What is the Relationship Between Wine and Diabetes?

Erin J. Hill

Some studies have shown that wine and diabetes prevention and treatment are heavily linked. Research has indicated that drinking wine every day may help lower blood sugar and even prevent Type 2 diabetes in some individuals. This works due to chemicals found in the wine which break down blood glucose more efficiently.

Drinking wine may help lower blood sugar.
Drinking wine may help lower blood sugar.

There have not been many studies completed to link wine and diabetes, so the results are inconclusive until further research has been done. Patients who have participated in these studies have noted lowered blood sugar when compared to those who did not drink wine daily. So far it appears that the properties of wine are as effective as diabetic medications. Supporters of this type of treatment recommend drinking one glass of wine per day.

Some research has shown that daily consumption of red wine may prevent Type 2 diabetes.
Some research has shown that daily consumption of red wine may prevent Type 2 diabetes.

Many researchers do not believe that wine and diabetes treatments should be combined because of wine’s high calorie content. Since obesity can lead to diabetes over time, those who drink wine daily without making the necessary calorie adjustments elsewhere in their diet may gain weight and actually be more likely to develop diabetes. That said, red wine has other health benefits, such as antioxidants, which prevent cancer and promote heart health. Most studies on red wine suggest that having one serving per day is more beneficial than harmful for the majority of individuals.

There are some who should avoid drinking red wine. Those with an alcohol problem or a history of alcohol abuse should not drink even one serving of wine. Individuals who have alcoholics in their immediate family should only drink with extreme caution.

Despite the positive link between wine and diabetes, patients should not try this remedy without first consulting a medical professional. Those who have already been diagnosed with diabetes should not stop taking their medications until wine has been proven effective. If a diagnosis has not been made, no treatment should be begun without first consulting a health care professional. Other health conditions could cause similar symptoms as type two diabetes.

Studies have been done on red wine, so white wines and other varieties of alcohol may not have the same health boosting effects. Some may not be able to handle alcoholic beverages. Allergic reactions are not common but they can occur and lead to swelling, flushing, and redness. Drinking more than one daily serving of wine or any other alcoholic beverage may lead to health complications such as a dependency on alcohol or liver damage.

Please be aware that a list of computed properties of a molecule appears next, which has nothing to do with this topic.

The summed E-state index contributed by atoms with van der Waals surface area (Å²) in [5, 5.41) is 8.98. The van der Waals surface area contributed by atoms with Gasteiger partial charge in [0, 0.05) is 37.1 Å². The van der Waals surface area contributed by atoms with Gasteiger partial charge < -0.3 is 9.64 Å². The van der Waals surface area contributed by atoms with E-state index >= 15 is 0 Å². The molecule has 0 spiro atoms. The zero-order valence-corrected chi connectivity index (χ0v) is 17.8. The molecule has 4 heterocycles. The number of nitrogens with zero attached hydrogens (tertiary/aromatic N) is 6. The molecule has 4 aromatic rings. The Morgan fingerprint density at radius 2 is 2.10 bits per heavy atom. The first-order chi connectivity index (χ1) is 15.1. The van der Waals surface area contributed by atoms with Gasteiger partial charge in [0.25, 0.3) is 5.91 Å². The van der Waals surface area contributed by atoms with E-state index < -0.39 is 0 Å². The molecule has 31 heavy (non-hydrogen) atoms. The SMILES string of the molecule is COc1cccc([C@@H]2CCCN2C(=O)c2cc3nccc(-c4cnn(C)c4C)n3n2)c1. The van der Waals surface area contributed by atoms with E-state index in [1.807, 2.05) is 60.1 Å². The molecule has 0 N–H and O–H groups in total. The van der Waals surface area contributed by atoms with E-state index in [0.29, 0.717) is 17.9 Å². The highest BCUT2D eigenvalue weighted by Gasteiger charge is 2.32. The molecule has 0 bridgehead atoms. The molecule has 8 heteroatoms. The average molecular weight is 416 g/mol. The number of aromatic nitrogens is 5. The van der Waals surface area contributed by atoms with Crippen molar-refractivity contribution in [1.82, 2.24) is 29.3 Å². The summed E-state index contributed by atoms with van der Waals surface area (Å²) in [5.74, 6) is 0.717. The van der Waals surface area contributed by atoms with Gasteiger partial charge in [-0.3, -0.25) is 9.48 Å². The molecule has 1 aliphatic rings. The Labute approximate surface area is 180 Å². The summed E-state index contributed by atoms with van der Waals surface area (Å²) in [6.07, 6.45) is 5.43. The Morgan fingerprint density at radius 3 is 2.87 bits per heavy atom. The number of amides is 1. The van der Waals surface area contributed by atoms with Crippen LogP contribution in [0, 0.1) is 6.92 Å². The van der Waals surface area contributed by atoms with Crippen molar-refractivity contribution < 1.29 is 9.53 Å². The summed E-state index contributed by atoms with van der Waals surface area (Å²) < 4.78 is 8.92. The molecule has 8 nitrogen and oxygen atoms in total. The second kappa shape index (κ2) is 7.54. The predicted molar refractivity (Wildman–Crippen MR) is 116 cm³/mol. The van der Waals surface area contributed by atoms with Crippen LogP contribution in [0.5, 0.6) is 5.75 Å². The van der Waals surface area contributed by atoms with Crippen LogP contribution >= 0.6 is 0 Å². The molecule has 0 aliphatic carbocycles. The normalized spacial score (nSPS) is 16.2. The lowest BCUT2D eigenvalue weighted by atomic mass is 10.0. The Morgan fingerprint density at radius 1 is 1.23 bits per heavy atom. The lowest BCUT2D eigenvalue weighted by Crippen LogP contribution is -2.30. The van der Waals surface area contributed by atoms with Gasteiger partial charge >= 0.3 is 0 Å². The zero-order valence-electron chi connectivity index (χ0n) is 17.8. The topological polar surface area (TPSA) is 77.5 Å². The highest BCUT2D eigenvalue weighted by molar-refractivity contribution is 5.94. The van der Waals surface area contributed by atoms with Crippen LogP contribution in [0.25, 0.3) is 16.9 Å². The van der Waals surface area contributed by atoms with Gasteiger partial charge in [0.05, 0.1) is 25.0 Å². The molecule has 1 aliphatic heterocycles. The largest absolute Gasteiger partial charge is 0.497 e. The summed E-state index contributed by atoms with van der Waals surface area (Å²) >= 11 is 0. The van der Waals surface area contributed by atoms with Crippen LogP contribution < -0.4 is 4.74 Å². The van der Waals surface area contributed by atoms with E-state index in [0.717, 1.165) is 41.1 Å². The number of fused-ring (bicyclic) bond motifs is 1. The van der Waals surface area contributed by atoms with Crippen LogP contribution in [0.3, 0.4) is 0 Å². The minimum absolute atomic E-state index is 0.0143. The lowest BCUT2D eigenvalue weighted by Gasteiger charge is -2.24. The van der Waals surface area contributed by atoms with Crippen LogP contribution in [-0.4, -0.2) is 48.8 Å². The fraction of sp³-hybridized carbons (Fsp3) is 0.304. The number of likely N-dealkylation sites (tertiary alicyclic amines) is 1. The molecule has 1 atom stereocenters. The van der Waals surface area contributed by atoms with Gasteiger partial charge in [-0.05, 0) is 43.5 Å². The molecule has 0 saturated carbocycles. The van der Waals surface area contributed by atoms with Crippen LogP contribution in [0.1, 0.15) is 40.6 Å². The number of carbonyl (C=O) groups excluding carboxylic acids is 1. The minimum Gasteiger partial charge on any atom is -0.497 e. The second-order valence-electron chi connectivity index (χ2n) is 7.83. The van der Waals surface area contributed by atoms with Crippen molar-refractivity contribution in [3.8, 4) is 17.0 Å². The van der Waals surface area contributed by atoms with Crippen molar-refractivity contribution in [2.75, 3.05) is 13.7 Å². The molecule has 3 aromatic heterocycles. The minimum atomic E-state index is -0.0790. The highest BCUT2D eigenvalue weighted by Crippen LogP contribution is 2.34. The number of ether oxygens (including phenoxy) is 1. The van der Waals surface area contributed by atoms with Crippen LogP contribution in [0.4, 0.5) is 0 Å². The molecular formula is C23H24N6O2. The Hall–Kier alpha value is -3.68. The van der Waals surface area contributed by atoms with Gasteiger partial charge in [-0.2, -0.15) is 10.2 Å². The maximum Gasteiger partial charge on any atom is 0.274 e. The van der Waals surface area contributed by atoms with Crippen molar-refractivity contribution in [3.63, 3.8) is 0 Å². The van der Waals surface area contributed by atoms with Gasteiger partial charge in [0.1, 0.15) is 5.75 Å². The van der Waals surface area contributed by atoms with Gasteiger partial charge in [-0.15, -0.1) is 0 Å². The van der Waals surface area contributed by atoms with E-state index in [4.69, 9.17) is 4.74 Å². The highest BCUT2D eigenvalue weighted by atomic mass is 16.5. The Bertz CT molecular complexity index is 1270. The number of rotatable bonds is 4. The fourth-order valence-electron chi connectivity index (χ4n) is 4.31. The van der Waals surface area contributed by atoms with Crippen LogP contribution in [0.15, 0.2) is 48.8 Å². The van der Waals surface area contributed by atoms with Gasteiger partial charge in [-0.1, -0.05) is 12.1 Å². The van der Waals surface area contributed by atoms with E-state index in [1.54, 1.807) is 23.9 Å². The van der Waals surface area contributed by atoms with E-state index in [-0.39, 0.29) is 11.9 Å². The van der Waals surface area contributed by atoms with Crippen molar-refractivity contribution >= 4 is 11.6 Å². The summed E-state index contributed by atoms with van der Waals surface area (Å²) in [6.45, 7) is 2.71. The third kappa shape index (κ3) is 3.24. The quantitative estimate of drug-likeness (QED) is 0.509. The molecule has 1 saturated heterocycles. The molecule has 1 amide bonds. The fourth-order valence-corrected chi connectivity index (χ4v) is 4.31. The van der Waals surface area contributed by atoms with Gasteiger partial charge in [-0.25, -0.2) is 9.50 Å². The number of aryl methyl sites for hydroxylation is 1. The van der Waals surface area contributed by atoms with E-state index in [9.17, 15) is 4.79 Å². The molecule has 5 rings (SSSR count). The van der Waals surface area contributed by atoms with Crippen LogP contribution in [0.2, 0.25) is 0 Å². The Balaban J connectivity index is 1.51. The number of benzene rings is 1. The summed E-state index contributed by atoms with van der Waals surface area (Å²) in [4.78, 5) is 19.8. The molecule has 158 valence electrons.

Supporters of this theory recommend drinking one glass of red wine per day.
Supporters of this theory recommend drinking one glass of red wine per day.

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Discussion Comments


This seems to be a highly controversial topic with contradictory claims and opinions. I think the best way to go about it is to check blood sugar levels after drinking wine. Each person reacts a little bit differently. So I think that wine may be okay for one person but not okay for another. Diabetics who have a glucose meter at home can check their blood sugar levels one hour and two hours after consuming wine to see the effects. If blood sugar levels are higher than normal, obviously wine is not a good idea.

I did this and I discovered that wine does raise my blood sugar. So I personally avoid it. I have diabetes though. I have no idea what role wine plays in preventing diabetes. But I do believe that diabetes is mostly due to genetics and lifestyle. So I doubt that a single food or drink can prevent it or trigger it.


@ZipLine-- Wine has many benefits. It's full of antioxidants and vitamins and minerals. So I think that in moderation, it's beneficial for diabetes. Of course, too much of anything is bad.


I don't believe that wine can prevent diabetes at all. If that had been the case, doctors wouldn't tell their diabetic patients to avoid alcohol.

I'm not an expert, but as far as I know, wine increases blood sugar rapidly. In fact, all fruit juice does. Even though this is not a problem in a healthy individual, blood sugar that rises and falls often and rapidly leads to insulin insensitivity. So insulin becomes insensitive to glucose which leads to high blood sugar. That's called type 2 diabetes.

If anything, regular wine consumption will increase the risk for diabetes. The same goes for all fermented drinks like beer.

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